A couple days ago when I went to the stable to see my horse, Cindy, the chicken vet for my instructor was visiting. I told her all about Woodia and his odd issues and asked how I could tell if he was a rooster. She said that with Americauna's it's as simple as "What color is his comb?" I said it is fire engine red and she said, "Yep, he's a rooster. A lame, cross-beak rooster. Sounds like a soup chicken to me!"
Although, honestly, after two rounds of antibiotics and all his health problems I don't even want to feed him to my dog. Plus, I've become kind of attached to him because he is my special needs chicken. I've put effort into keeping him alive for the last few months so it would feel really weird to turn around and kill him. Unless he was unable to survive on his own. Which is is perfectly happy except that he is probably not mating with the hens because he has a bum leg and can't catch them let alone jump on their backs and peck them in the neck with his cross beak.
My daughter had a sleepover last night - or at least half of the night that turned into a fiasco for me so I am exhausted today. Her friend was very scared and didn't really go to bed until 10:30 or 11pm. Then I had trouble sleeping and her friend woke up and wanted to go home at 4:30am. I've been a little out of it all day and luckily had nothing I had to do so there was lots of lounging.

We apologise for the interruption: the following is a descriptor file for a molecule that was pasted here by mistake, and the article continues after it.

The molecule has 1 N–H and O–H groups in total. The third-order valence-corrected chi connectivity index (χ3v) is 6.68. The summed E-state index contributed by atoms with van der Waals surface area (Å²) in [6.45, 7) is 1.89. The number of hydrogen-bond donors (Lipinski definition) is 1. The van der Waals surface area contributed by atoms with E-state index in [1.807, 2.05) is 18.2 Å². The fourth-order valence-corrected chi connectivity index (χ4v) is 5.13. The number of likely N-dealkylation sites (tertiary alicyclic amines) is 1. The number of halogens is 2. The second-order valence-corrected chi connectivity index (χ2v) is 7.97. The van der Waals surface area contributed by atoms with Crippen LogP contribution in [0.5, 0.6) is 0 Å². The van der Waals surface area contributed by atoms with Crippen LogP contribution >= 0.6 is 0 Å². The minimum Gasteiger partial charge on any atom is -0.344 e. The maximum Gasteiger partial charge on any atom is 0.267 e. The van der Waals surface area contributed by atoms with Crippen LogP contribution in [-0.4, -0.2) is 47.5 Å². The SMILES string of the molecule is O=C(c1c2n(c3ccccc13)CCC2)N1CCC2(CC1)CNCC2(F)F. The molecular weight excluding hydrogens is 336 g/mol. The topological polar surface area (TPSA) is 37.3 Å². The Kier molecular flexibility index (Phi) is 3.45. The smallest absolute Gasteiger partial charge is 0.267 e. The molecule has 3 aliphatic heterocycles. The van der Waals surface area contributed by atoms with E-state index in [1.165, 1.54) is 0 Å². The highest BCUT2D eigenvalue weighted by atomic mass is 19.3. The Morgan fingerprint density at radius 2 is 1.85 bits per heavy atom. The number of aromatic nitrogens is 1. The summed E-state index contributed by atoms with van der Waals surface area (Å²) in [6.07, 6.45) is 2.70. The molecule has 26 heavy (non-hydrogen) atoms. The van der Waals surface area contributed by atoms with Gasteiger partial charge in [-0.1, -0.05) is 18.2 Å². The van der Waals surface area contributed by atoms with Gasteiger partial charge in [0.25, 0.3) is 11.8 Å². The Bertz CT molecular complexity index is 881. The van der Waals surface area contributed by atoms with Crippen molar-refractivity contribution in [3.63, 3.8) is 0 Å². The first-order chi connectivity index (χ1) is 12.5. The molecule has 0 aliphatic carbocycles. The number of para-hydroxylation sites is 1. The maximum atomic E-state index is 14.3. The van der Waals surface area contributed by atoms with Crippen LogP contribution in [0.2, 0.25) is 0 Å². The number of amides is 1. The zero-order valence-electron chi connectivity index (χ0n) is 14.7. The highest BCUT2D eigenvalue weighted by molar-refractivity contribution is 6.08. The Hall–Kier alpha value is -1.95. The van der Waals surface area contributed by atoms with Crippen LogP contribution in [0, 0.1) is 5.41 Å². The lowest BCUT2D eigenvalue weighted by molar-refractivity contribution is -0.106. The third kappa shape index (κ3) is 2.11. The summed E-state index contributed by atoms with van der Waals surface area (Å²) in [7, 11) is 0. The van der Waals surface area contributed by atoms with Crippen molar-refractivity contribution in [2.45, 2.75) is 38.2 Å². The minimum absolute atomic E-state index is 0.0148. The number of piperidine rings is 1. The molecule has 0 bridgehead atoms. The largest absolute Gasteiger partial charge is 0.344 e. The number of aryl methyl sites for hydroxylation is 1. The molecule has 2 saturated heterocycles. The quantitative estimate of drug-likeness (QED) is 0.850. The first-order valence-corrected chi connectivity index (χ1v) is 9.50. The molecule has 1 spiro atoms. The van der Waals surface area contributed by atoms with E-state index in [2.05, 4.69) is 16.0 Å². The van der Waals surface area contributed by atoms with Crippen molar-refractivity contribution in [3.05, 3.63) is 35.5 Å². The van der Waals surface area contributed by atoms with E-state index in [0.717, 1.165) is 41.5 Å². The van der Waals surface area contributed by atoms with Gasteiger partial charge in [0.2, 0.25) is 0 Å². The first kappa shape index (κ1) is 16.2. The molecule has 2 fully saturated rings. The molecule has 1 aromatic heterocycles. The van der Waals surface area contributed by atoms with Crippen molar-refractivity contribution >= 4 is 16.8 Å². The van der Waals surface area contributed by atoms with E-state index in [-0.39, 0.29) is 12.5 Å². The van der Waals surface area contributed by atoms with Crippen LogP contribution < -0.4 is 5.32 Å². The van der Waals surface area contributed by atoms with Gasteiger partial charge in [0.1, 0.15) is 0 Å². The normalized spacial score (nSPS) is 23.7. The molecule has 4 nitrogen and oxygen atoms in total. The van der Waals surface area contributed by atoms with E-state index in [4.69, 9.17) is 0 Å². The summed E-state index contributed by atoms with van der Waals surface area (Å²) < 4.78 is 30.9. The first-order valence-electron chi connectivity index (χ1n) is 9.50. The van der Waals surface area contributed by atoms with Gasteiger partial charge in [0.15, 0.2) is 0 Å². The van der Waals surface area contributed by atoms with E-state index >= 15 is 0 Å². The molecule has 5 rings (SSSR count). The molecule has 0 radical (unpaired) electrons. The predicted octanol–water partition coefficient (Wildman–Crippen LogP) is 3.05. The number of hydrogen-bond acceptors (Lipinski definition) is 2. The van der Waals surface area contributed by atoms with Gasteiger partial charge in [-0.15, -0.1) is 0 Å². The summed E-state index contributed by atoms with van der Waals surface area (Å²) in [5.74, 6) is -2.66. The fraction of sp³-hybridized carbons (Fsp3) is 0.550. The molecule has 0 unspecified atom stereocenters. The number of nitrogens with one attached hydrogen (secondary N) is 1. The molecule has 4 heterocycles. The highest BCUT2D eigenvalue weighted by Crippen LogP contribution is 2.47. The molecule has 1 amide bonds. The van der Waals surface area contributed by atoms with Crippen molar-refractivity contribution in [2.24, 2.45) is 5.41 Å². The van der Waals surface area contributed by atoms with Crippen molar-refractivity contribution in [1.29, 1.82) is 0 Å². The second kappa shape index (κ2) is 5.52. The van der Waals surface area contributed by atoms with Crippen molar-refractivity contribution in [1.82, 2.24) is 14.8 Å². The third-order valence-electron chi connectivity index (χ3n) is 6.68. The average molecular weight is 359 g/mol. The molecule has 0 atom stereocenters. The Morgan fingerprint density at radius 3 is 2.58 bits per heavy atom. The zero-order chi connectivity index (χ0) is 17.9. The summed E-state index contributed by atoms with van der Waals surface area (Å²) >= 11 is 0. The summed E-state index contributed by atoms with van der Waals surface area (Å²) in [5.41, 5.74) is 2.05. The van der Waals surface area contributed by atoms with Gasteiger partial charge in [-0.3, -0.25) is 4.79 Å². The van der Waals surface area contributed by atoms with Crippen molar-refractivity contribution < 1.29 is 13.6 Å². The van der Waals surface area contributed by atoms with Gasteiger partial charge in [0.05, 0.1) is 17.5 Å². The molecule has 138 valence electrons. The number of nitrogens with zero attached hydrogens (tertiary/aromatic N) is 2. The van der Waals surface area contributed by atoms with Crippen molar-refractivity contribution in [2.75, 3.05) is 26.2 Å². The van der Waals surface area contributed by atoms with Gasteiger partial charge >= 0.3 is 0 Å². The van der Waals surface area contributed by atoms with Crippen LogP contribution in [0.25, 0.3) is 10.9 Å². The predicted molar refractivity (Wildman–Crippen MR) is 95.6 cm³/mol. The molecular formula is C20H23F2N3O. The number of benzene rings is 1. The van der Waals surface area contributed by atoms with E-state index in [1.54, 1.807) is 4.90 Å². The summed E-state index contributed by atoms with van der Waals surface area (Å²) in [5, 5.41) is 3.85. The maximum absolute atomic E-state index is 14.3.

The other day I was bemoaning that I don't see how I will ever get to have a job working with horses. I had applied for a job as a working student for a dressage trainer and had a phone interview then was to go out and meet with her but I decided there was no way I could commute to Monroe every day. And I think it was way out of my league. I was feeling really frustrated that I would never find anything I could do that would be working with horses and my friend Lisa told me about an organization that you can become certified as a riding instructor and that her friend who owns a horse farm where little kids take lessons and go to camp (and my daughter is going to camp there this summer) will be looking for new instructors come fall. So, I'm excited that I now have an actual attainable goal to work toward where not only could I work with horses but also with little kids - another thing I have a lot of experience with and am good at. It is such an awesome idea and I would've thought of it myself if I had the confidence that I could teach beginning riding to young children. We'll see after I look into what it takes to get certified but with my years of English lessons as a kid and my almost two years now as an adult surely I could be certified on a very basic beginner level. So, yay Lisa!